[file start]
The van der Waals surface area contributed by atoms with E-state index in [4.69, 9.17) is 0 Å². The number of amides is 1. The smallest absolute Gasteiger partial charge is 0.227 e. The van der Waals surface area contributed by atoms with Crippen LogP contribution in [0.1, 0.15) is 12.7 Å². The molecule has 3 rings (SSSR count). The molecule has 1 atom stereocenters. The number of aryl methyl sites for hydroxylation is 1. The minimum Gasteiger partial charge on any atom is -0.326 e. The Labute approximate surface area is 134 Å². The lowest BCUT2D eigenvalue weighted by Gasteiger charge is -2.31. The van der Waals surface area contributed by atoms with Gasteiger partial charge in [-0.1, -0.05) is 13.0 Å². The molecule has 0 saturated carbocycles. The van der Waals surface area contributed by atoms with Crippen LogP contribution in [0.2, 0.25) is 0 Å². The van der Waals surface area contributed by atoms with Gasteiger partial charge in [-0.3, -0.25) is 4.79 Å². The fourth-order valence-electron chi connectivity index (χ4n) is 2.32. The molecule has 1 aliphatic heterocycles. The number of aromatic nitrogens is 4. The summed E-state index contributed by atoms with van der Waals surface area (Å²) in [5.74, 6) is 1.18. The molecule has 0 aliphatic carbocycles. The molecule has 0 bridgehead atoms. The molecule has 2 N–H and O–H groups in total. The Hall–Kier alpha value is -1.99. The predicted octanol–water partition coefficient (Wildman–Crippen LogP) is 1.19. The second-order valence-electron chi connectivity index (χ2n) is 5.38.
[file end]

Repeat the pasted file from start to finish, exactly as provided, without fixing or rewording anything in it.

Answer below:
The van der Waals surface area contributed by atoms with E-state index in [4.69, 9.17) is 0 Å². The number of amides is 1. The smallest absolute Gasteiger partial charge is 0.227 e. The van der Waals surface area contributed by atoms with Crippen LogP contribution in [0.1, 0.15) is 12.7 Å². The molecule has 3 rings (SSSR count). The molecule has 1 atom stereocenters. The number of aryl methyl sites for hydroxylation is 1. The minimum Gasteiger partial charge on any atom is -0.326 e. The Labute approximate surface area is 134 Å². The lowest BCUT2D eigenvalue weighted by Gasteiger charge is -2.31. The van der Waals surface area contributed by atoms with Gasteiger partial charge in [-0.1, -0.05) is 13.0 Å². The molecule has 0 saturated carbocycles. The van der Waals surface area contributed by atoms with Crippen LogP contribution in [0.2, 0.25) is 0 Å². The van der Waals surface area contributed by atoms with Gasteiger partial charge in [-0.3, -0.25) is 4.79 Å². The fourth-order valence-electron chi connectivity index (χ4n) is 2.32. The molecule has 1 aliphatic heterocycles. The number of aromatic nitrogens is 4. The summed E-state index contributed by atoms with van der Waals surface area (Å²) in [5.74, 6) is 1.18. The molecule has 0 aliphatic carbocycles. The molecule has 0 bridgehead atoms. The molecule has 2 N–H and O–H groups in total. The Hall–Kier alpha value is -1.99. The predicted octanol–water partition coefficient (Wildman–Crippen LogP) is 1.19. The second-order valence-electron chi connectivity index (χ2n) is 5.38.